The folks at Mohrfield Farms didn't intend to become custom operators when they bought a machine that slices and reties big bales. But commercial hay growers are asking for the service.

“After seeing how this machine works, one neighbor bought a big baler during the winter and his intentions are to have us repackage bales for him,” says Dan Koopmans, general manager. “Other neighbors, who already own big balers, want to hire us, too.”

Mohrfield Farms, owned by Koopmans' in-laws, Larry and Shirley Mohrfield, is a dairy and commercial hay operation near Pleasant Plain, OH. The family recently scaled back the dairy operation and expanded the forage business. Part of that expansion was the purchase of a custom-made machine from Steffen Systems, Salem, OR.

The stationary machine, which cost close to $200,000, slices large bales into sections. The sections are then compressed and retied into small bales of uniform size and weight. Called a resizer or rebaler, the machine processes 3 × 3' or 3 × 4' bales that are 7-8' long. Each 3 × 3 × 8' bale yields 10 to 12 small ones.

Koopmans can process about 30 big bales per hour.

“It's almost fully automated,” he says. “The only thing I have to do is cut the strings off the bales before the conveyor belt moves them into the machine.”

The family harvests 350 acres of straw and 500 acres of hay, with two-thirds in timothy and the balance in an alfalfa-orchardgrass mix. Some of the hay is sold to horse owners; the rest is sold for pet food. They also buy and resell several hundred tons of hay per year.

“Our forage business has really taken off,” says Koopmans. “We have over 125 clients now and every month we add three or four more. Some buy a few bales at a time and others buy truckloads.”

The resizer enables the family to harvest big bales but market small ones.

“We're always battling the weather here — whether it's rain or humidity,” he says. “Instead of running three small balers, we can cover more ground with the big baler in less time and with less labor.”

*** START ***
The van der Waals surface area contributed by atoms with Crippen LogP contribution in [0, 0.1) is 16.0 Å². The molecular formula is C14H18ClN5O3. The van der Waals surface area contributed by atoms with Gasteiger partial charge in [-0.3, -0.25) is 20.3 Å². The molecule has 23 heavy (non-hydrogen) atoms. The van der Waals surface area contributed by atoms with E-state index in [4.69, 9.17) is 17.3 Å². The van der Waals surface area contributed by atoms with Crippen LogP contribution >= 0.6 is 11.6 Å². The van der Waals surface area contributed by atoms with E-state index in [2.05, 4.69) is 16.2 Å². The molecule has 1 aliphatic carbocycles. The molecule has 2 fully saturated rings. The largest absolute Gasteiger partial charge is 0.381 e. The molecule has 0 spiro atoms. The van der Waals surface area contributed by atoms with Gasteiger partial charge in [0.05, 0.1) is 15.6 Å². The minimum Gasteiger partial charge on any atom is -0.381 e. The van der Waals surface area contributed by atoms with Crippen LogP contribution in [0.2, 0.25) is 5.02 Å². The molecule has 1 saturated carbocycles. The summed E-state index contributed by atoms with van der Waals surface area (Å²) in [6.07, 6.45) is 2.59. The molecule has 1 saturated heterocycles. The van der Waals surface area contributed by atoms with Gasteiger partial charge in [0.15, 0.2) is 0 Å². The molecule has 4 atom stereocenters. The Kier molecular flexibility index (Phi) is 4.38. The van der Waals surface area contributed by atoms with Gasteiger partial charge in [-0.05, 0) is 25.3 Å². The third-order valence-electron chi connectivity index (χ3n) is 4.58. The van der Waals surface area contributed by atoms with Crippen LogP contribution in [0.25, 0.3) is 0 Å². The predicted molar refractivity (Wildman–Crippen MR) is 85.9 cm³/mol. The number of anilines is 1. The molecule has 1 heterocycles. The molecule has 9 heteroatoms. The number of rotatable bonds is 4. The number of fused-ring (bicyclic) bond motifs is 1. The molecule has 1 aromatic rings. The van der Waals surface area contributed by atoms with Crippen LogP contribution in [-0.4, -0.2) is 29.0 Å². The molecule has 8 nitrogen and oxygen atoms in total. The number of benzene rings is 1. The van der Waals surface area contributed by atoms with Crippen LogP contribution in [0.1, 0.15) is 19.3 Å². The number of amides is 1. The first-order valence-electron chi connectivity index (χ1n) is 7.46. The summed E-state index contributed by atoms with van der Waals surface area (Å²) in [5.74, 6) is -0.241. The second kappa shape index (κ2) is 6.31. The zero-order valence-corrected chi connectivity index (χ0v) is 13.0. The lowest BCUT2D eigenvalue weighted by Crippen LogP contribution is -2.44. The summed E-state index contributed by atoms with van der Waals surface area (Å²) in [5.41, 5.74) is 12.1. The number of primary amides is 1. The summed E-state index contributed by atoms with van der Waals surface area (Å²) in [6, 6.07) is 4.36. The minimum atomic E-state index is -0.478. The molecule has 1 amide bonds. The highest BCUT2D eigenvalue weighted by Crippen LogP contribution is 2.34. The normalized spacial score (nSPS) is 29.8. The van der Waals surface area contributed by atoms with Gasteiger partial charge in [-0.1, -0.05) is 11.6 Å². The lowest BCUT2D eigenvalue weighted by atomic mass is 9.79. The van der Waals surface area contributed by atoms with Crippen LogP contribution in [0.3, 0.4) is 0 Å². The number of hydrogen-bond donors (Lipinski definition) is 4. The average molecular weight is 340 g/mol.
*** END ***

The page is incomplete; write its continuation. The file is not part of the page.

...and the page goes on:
Their first foray into custom work was this past winter when a local grower paid $30/ton to get big bales of straw turned into small ones.

“That worked well for us and him,” says Koopmans.

“Doing custom work wasn't our original reason for buying the machine, but that will be a bonus on top of what it's already doing for us. We have the time to do it and the extra income will help pay for it.”

Hal Herron, a Batavia, OH, hay grower, is the neighbor who bought a big baler after seeing Koopmans demonstrate the machine.

“I was skeptical that the machine could maintain the integrity of the bale, but it stayed the same,” says Herron.

He plans to have timothy bales resized so he can market the hay to horse owners.

“I can't find people who are willing to work putting up small bales, but that's what my customers want,” says Herron. “Because we're so close to Cincinnati, we have to compete with the malls and fast food restaurants for labor. It's much easier to work in an air-conditioned building than it is to bale hay.”